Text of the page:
The Devil’s in the Chair | ★★★★ | February 2022

Flowers for Mrs Harris

Flowers for Mrs Harris

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A Merchant of Venice

A Merchant of Venice


Playground Theatre

A Merchant of Venice

A Merchant of Venice

The Playground Theatre

Reviewed – 15th November 2021



“Alexander’s interpretation has only served to shine a brighter light on the problems of this story, resolving none of them”


At its best, Shakespeare’s The Merchant of Venice is wildly problematic. But, being so iconic, so confounding and complex, we just can’t simply do away with it. As with so much of Shakespeare, the prose has become idiomatic, and speeches such as Shylock’s heart-crushing, “If you prick us, do we not bleed” could no more be discarded than Hamlet’s “To be or not to be” or Mercucio’s “A curse on both your houses.” But! Be all that as it may, the play remains problematic.

‘Shakespeare in Italy’’s A Merchant in Venice promises a modern take on the old script, cutting the cast and focusing on only six characters and their relationships with one and other, wrestling with “Justice and Mercy, Marriage and Money, Race and Class” and “the tortured nature of love.” A modern take is exactly what this play needs, magnifying the complexities and drawing them out, and throwing away anything that no longer resonates with a contemporary audience. Unfortunately, adaptor and director Bill Alexander has completely wasted this opportunity.

The main thrust of the story is that a rich Venetian, Antonio (John McAndrew), guarantors a loan for his friend Bassanio (Alexander Knox) with moneylender Shylock (Peter Tate), affectionately termed “The Jew” for most of the play. Antonio being his longstanding enemy, Shylock only agrees to the loan on the term that should Antonio fail to repay the loan by its due date, Shylock should be entitled to a pound of Antonio’s flesh. When terrible misfortune causes Antonio to lose all his money, Shylock comes knocking.

With the loss of smaller parts, the remaining characters must carry their burden too. Portia (Lena Robin), for example is left to fend alone in her introductory speech, where once her handmaiden Nerissa would have made it a conversation. Rather than a witty back-and-forth regarding her ridiculous suitors, we’re left with a long, glib ramble, superficially improved by the use of a mobile phone prop in a poor attempt to modernise.

The script has been cut, and in some places, I believe actually rewritten. If you’re going to edit Shakespeare, do so boldly. Instead, the general semi-opacity of Shakespearian English remains, but much of the poeticism is lost. This might also be blamed on the delivery though, so I can’t put it all on the edit. I wasn’t sitting with a script on my lap, so I don’t know for certain what was cut and what wasn’t, only that, perhaps in an attempt to lighten the play’s hefty discussion of endemic racism, the plot has been simplified to goodies and baddies, the Venetians being the goodies, and “The Jew” the baddie. Which ironically makes for a far less modern discussion than is allowed in the unabridged version.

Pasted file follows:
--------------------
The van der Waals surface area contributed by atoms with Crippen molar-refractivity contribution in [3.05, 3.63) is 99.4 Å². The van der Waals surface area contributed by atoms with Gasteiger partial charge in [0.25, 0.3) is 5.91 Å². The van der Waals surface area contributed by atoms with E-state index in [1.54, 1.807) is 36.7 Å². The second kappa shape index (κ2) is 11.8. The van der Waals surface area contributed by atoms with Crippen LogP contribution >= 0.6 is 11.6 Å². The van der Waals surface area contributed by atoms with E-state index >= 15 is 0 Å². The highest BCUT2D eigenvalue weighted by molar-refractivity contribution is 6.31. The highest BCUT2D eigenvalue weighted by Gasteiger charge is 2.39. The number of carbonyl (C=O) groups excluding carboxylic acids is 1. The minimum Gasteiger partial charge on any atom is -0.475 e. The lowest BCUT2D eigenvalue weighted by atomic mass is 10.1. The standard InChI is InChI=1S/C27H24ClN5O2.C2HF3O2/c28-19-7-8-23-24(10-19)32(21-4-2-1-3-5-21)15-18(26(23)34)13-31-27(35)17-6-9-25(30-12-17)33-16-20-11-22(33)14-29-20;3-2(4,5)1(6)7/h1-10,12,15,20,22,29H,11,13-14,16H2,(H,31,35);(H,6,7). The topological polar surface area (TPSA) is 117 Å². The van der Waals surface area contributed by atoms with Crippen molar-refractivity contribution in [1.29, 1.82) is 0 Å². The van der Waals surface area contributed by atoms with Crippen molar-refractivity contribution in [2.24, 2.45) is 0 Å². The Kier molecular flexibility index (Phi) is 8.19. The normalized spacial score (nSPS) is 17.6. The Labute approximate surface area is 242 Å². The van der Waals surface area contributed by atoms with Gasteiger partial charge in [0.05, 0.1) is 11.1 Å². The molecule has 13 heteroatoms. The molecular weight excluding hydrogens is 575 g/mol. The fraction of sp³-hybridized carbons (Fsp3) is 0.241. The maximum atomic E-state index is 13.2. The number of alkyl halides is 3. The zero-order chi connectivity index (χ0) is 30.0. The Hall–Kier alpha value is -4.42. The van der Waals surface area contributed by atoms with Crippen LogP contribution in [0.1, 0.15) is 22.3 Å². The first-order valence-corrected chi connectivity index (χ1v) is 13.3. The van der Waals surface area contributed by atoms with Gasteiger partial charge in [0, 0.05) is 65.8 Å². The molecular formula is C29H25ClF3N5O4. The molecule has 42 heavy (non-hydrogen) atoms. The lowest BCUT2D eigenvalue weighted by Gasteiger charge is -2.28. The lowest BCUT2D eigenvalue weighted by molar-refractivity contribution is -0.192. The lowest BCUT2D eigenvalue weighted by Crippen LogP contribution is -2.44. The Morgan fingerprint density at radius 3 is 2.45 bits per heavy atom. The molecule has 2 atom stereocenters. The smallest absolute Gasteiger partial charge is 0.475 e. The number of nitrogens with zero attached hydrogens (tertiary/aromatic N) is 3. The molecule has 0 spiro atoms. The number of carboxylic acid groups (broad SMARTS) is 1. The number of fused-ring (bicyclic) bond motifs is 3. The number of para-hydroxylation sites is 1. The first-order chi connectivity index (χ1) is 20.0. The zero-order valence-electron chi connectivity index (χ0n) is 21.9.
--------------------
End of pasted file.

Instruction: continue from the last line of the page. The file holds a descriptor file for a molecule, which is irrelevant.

I did briefly wonder whether perhaps I was simply too sensitive to the play’s anti-Semitism, given that Shakespeare was around a pretty long time ago. But, seeing the CLF Art Café’s 2019 production I recall vividly that, despite the confusingly ‘happy’ ending (resolved only by lopping it off and ending with the scene prior), they had done well to flesh out the nuances of the tensions between Antonio and Shylock, highlighting Shylock’s humanity, and the causes of his great bitterness. So, it is absolutely possible to leave this play without feeling somehow complicit.

In a way, the production’s lacklustre design- mostly black costumes and some fold-out chairs- and thoughtless stage set-up- a thrust stage, forcing the performers to show their back to much of the audience when giving their boldest speeches- simplifies things. You’re not missing anything.

The only positive note is that Alex Wilson’s Gratiano, is quite wonderful. His character is rich and complicated, playing the bully and obsequious friend to a tee, despite having very little to work with from the rest of the cast.

Obviously, a lot of people worked hard on this production, and I don’t suggest anyone had deviant or malicious intentions. But it is very much the case that Alexander’s interpretation has only served to shine a brighter light on the problems of this story, resolving none of them. To a large extent it’s a poisoned chalice to begin with. Best leave it alone and pick a less controversial number, like Othello.


Reviewed by Miriam Sallon

Photography by Guy Bell


A Merchant of Venice

The Playground Theatre until 4th December


Also reviewed at this venue this year:
Ida Rubinstein: The Final Act | ★★ | September 2021